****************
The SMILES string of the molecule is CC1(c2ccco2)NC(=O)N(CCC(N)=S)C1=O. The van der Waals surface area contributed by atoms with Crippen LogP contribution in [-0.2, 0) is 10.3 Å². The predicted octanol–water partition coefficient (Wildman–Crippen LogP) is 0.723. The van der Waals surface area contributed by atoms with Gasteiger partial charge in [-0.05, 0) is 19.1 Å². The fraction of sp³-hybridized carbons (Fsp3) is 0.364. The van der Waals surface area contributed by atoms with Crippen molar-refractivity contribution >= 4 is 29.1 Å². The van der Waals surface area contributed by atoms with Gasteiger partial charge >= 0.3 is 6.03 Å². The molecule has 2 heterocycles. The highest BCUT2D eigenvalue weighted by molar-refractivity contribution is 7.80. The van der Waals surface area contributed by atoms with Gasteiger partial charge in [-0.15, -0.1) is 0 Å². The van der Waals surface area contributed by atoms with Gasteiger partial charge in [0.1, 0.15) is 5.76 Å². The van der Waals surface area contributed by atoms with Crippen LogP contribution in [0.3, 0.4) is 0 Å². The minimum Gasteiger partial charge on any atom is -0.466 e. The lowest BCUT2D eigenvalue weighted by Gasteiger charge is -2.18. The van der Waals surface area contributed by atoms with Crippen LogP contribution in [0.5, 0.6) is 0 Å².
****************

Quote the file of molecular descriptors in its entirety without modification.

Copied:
The SMILES string of the molecule is CC1(c2ccco2)NC(=O)N(CCC(N)=S)C1=O. The van der Waals surface area contributed by atoms with Crippen LogP contribution in [-0.2, 0) is 10.3 Å². The predicted octanol–water partition coefficient (Wildman–Crippen LogP) is 0.723. The van der Waals surface area contributed by atoms with Gasteiger partial charge in [-0.05, 0) is 19.1 Å². The fraction of sp³-hybridized carbons (Fsp3) is 0.364. The van der Waals surface area contributed by atoms with Crippen molar-refractivity contribution >= 4 is 29.1 Å². The van der Waals surface area contributed by atoms with Gasteiger partial charge >= 0.3 is 6.03 Å². The molecule has 2 heterocycles. The highest BCUT2D eigenvalue weighted by molar-refractivity contribution is 7.80. The van der Waals surface area contributed by atoms with Gasteiger partial charge in [-0.15, -0.1) is 0 Å². The van der Waals surface area contributed by atoms with Gasteiger partial charge in [0.1, 0.15) is 5.76 Å². The van der Waals surface area contributed by atoms with Crippen LogP contribution in [0.3, 0.4) is 0 Å². The minimum Gasteiger partial charge on any atom is -0.466 e. The lowest BCUT2D eigenvalue weighted by Gasteiger charge is -2.18. The van der Waals surface area contributed by atoms with Crippen LogP contribution in [0.5, 0.6) is 0 Å².